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Beast of Venery

Beast of Venery - Isabell Lawless Beast of Venery by Isabell Lawless is about Danielle who has escaped from a relationship with a controlling partner, Brian. She and her new husband, Andy have just moved into a new home. Yet, things start going wrong and Brian pays them a visit. I "bought" this book yesterday, finding it for free on Amazon.com.au. Regardless of receiving a free copy, this review is my honest thoughts and just my opinion. I had no expectations when beginning the novel and I pretty much only bought it because it was free. I didn't even bother with the blurb when I began to read it so I just tried to keep my mind open.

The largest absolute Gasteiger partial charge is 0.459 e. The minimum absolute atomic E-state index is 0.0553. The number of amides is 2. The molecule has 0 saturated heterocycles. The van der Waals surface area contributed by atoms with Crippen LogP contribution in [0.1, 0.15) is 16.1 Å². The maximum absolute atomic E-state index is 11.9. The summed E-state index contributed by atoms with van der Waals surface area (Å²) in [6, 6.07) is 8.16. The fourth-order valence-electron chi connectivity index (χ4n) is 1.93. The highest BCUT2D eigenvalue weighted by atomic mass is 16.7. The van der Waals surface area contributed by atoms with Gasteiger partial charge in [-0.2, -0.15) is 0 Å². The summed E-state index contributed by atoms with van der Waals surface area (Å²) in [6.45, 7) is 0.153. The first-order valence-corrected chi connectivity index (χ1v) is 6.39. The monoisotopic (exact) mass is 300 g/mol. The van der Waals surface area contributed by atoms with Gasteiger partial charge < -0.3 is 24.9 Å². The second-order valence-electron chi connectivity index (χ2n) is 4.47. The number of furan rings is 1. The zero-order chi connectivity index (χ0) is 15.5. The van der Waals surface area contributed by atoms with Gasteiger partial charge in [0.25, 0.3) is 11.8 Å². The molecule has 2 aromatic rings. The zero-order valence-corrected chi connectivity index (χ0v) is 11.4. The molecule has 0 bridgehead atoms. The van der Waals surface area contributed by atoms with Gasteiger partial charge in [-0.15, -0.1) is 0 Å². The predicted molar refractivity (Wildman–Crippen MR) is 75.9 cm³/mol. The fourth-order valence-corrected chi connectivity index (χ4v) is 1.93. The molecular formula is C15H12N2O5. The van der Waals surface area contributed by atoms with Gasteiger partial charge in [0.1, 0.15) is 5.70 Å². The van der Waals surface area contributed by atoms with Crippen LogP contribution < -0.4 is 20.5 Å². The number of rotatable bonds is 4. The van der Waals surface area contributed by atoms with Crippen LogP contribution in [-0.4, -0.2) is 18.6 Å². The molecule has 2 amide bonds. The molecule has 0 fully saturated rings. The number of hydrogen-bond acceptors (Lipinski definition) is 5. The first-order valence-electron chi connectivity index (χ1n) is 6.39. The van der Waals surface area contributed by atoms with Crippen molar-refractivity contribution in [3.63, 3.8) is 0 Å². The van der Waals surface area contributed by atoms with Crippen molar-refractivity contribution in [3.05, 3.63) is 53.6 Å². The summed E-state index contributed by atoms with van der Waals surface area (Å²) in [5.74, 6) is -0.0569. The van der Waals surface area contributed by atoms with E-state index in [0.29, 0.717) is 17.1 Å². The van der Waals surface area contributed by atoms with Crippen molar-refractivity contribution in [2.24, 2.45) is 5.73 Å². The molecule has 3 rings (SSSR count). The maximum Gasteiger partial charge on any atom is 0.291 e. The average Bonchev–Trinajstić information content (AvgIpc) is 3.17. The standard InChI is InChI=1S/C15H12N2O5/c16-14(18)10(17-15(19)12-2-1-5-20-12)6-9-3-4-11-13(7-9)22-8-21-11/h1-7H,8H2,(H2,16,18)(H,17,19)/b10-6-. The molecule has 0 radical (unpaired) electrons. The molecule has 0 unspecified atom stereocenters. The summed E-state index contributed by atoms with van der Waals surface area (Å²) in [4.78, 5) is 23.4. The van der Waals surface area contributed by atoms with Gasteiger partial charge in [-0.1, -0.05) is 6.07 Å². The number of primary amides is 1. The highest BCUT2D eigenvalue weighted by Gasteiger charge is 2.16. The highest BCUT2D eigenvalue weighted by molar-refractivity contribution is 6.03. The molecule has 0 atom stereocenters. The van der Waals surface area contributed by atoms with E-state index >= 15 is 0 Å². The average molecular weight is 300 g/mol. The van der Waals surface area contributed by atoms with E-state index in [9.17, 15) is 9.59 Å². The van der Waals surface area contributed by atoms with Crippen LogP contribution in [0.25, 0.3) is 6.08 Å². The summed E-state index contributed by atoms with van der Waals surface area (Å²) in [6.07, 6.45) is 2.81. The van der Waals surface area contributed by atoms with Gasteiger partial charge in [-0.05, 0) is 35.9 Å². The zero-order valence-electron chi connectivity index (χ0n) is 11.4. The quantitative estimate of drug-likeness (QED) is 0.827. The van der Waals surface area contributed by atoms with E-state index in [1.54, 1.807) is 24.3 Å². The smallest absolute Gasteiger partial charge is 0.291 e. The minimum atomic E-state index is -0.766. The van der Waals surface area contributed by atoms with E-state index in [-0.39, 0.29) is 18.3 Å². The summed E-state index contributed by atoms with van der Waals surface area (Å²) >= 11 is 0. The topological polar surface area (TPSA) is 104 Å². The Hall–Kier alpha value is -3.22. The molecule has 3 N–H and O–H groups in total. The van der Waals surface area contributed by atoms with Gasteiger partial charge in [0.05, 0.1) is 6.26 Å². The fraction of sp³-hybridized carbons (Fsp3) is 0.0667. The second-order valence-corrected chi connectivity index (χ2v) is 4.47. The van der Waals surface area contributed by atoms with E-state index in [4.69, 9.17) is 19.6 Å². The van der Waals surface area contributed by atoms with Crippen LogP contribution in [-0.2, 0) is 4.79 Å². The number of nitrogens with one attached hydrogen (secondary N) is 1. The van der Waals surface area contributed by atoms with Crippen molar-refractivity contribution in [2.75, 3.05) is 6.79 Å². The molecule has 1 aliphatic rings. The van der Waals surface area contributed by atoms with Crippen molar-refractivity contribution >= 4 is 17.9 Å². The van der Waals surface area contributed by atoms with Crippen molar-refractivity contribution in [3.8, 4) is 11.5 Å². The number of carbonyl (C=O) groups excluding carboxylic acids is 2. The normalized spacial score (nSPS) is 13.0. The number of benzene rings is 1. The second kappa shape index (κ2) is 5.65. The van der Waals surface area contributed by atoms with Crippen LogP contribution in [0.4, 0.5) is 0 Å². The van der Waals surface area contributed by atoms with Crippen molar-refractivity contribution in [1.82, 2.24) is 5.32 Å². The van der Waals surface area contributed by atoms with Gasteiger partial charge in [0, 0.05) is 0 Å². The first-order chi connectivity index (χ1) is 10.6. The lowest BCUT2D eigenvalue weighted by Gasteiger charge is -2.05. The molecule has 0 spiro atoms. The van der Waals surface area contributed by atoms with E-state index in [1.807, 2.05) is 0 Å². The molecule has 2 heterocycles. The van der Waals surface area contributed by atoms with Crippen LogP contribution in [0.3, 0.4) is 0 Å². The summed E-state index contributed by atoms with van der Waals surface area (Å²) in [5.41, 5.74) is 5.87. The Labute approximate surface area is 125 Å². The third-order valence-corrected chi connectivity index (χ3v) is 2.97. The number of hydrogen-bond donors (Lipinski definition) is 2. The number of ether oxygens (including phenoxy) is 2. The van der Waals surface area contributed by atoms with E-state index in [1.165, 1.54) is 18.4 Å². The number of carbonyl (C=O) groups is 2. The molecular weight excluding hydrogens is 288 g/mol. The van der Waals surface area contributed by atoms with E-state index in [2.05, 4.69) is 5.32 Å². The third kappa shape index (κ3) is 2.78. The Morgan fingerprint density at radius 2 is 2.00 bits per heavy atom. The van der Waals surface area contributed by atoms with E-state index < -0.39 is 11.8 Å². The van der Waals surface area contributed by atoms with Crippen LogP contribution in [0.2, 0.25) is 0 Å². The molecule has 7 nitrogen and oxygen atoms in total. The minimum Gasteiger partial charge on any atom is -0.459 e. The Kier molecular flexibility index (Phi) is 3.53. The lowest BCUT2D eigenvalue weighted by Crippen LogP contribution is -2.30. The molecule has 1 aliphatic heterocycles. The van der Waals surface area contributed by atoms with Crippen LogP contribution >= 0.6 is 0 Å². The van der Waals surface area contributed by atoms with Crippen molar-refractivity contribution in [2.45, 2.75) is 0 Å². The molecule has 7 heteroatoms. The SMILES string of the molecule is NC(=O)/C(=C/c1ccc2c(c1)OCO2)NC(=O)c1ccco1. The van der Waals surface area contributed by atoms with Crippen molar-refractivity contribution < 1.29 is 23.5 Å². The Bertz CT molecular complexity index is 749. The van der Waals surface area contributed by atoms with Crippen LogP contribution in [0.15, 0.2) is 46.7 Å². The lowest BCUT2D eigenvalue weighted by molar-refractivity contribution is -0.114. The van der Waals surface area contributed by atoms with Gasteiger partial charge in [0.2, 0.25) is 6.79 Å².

My first thought is that the characters are poorly written. My main problem is that none of them have any unique qualities, or even potential within the story to have proper character development; they're just so stereotypical of this type of story and the author doesn't seem to know what to do with them. If anything, all of them seem to become weaker throughout the plot and, despite how strong the author pretends Andy is, shouting threats at people doesn't make you a strong person. The author clearly went overboard with Brian. Many of his actions just don't serve any purpose to the novel, except to try and make us hate him further. The author, no doubt, just made him do the majority of these things to make him look crazier, but they did it in such a manner that it makes no sense in the novel. Even crazy people and their actions do make some sense in real life.